Any of several woodland birds of the genus Scolopax found in Eurasia, Africa, and North America, having brownish plumage, short legs, and a long bill. The woodcocks are in the same family as the sandpipers and other shorebirds.
A migratory European shorebird (Scolopax rusticola) with short legs and a long bill, of the same family (Scolopacidae) as snipe: it is hunted as game.
A smaller game bird (Scolopax minor) of the same family that frequents bogs and swampy places of E North America.
The ruffed grouse (or "partridge") is the most common of game birds, but woodcock, ducks and geese are quite common.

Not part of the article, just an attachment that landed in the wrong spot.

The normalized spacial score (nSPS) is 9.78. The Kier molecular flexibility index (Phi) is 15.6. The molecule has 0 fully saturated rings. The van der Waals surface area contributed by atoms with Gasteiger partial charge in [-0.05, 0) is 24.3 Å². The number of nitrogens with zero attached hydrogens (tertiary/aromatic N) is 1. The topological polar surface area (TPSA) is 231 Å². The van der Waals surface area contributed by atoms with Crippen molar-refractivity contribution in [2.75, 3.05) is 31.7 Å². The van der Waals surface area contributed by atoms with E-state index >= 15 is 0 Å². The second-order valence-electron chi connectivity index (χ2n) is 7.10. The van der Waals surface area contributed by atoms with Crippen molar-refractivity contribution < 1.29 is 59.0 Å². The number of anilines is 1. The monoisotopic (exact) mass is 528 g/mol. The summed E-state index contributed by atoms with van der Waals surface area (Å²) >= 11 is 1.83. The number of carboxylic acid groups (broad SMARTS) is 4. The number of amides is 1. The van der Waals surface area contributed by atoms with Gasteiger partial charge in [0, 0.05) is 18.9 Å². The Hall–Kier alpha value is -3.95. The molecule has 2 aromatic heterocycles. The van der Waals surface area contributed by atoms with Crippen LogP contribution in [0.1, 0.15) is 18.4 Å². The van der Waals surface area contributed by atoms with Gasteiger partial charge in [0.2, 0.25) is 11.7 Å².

Partridges, woodcock, snipe, &c., are among the game-birds; but all kinds of small birds are also shot for food, and their number is thus kept down, while many members of the migratory species are caught by traps in the foothills on the south side of the Alps, especially near the Lake of Como, on their passage.
Of birds some species of parrakeet, the "mandarin" blackbird, and the woodcock are not found in the rest of Indo-China.
Parallels may be found in "Prairie oyster," the yolk of an egg with vinegar, pepper, &c. added; or "Scotch woodcock," a savoury of buttered eggs on anchovy toast.
Snipe, woodcock, ducks and rails, in vast flocks, haunt the banks of the Drina and Save; while the crane, pelican, wild-swan and wild-goose are fairly plentiful.